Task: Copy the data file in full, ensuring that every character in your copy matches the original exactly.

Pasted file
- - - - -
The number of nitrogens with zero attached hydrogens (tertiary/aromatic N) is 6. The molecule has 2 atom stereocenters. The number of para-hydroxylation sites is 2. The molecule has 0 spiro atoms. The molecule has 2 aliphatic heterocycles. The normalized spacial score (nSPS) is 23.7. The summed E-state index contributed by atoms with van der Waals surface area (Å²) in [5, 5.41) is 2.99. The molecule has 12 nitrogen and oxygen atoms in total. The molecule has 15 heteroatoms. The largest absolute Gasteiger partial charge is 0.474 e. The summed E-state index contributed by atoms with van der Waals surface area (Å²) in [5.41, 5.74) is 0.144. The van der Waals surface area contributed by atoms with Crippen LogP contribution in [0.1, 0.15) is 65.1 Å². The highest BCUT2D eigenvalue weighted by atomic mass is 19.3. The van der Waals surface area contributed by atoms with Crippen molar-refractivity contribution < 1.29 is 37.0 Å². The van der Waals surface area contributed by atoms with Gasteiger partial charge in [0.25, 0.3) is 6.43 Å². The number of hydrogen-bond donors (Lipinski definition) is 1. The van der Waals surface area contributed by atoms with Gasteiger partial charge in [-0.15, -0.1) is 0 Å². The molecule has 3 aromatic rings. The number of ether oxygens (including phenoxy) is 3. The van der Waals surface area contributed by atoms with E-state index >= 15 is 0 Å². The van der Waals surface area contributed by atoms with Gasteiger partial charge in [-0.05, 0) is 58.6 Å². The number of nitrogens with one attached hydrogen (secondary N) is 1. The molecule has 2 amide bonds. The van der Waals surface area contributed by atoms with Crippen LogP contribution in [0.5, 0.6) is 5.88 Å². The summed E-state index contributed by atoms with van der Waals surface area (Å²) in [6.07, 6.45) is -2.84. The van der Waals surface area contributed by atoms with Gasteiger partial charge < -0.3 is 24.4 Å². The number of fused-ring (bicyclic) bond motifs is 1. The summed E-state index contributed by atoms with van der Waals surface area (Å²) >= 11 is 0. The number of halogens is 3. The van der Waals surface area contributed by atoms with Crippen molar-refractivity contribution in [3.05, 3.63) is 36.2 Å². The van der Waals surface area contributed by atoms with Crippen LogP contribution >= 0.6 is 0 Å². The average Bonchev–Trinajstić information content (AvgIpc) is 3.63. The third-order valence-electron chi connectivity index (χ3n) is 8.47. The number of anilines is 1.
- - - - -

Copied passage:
The number of nitrogens with zero attached hydrogens (tertiary/aromatic N) is 6. The molecule has 2 atom stereocenters. The number of para-hydroxylation sites is 2. The molecule has 0 spiro atoms. The molecule has 2 aliphatic heterocycles. The normalized spacial score (nSPS) is 23.7. The summed E-state index contributed by atoms with van der Waals surface area (Å²) in [5, 5.41) is 2.99. The molecule has 12 nitrogen and oxygen atoms in total. The molecule has 15 heteroatoms. The largest absolute Gasteiger partial charge is 0.474 e. The summed E-state index contributed by atoms with van der Waals surface area (Å²) in [5.41, 5.74) is 0.144. The van der Waals surface area contributed by atoms with Crippen LogP contribution in [0.1, 0.15) is 65.1 Å². The highest BCUT2D eigenvalue weighted by atomic mass is 19.3. The van der Waals surface area contributed by atoms with Crippen molar-refractivity contribution < 1.29 is 37.0 Å². The van der Waals surface area contributed by atoms with Gasteiger partial charge in [0.25, 0.3) is 6.43 Å². The number of hydrogen-bond donors (Lipinski definition) is 1. The van der Waals surface area contributed by atoms with Gasteiger partial charge in [-0.15, -0.1) is 0 Å². The molecule has 3 aromatic rings. The number of ether oxygens (including phenoxy) is 3. The van der Waals surface area contributed by atoms with E-state index >= 15 is 0 Å². The van der Waals surface area contributed by atoms with Gasteiger partial charge in [-0.05, 0) is 58.6 Å². The number of nitrogens with one attached hydrogen (secondary N) is 1. The molecule has 2 amide bonds. The van der Waals surface area contributed by atoms with Crippen LogP contribution in [0.5, 0.6) is 5.88 Å². The summed E-state index contributed by atoms with van der Waals surface area (Å²) in [6.07, 6.45) is -2.84. The van der Waals surface area contributed by atoms with Gasteiger partial charge < -0.3 is 24.4 Å². The number of fused-ring (bicyclic) bond motifs is 1. The summed E-state index contributed by atoms with van der Waals surface area (Å²) >= 11 is 0. The number of halogens is 3. The van der Waals surface area contributed by atoms with Crippen molar-refractivity contribution in [3.05, 3.63) is 36.2 Å². The van der Waals surface area contributed by atoms with Crippen LogP contribution >= 0.6 is 0 Å². The average Bonchev–Trinajstić information content (AvgIpc) is 3.63. The third-order valence-electron chi connectivity index (χ3n) is 8.47. The number of anilines is 1.